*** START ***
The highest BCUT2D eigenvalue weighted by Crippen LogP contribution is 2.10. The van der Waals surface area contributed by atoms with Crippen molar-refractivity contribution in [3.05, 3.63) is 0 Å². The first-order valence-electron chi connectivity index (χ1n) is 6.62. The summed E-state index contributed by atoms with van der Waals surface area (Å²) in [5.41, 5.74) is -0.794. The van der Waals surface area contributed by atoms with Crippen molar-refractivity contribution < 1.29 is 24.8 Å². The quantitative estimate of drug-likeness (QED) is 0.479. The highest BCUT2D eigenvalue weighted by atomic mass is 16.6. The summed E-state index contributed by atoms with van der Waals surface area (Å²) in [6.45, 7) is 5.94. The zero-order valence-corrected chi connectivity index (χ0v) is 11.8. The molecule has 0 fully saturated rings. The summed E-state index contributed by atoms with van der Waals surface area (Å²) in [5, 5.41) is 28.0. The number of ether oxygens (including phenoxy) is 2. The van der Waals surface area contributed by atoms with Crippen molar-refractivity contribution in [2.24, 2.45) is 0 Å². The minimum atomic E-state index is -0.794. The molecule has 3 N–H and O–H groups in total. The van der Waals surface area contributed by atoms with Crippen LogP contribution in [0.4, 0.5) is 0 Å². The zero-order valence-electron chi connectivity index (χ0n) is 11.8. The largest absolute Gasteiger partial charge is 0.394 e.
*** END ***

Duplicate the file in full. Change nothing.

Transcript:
The highest BCUT2D eigenvalue weighted by Crippen LogP contribution is 2.10. The van der Waals surface area contributed by atoms with Crippen molar-refractivity contribution in [3.05, 3.63) is 0 Å². The first-order valence-electron chi connectivity index (χ1n) is 6.62. The summed E-state index contributed by atoms with van der Waals surface area (Å²) in [5.41, 5.74) is -0.794. The van der Waals surface area contributed by atoms with Crippen molar-refractivity contribution < 1.29 is 24.8 Å². The quantitative estimate of drug-likeness (QED) is 0.479. The highest BCUT2D eigenvalue weighted by atomic mass is 16.6. The summed E-state index contributed by atoms with van der Waals surface area (Å²) in [6.45, 7) is 5.94. The zero-order valence-corrected chi connectivity index (χ0v) is 11.8. The molecule has 0 fully saturated rings. The summed E-state index contributed by atoms with van der Waals surface area (Å²) in [5, 5.41) is 28.0. The number of ether oxygens (including phenoxy) is 2. The van der Waals surface area contributed by atoms with Crippen molar-refractivity contribution in [2.24, 2.45) is 0 Å². The minimum atomic E-state index is -0.794. The molecule has 3 N–H and O–H groups in total. The van der Waals surface area contributed by atoms with Crippen LogP contribution in [0.4, 0.5) is 0 Å². The zero-order valence-electron chi connectivity index (χ0n) is 11.8. The largest absolute Gasteiger partial charge is 0.394 e.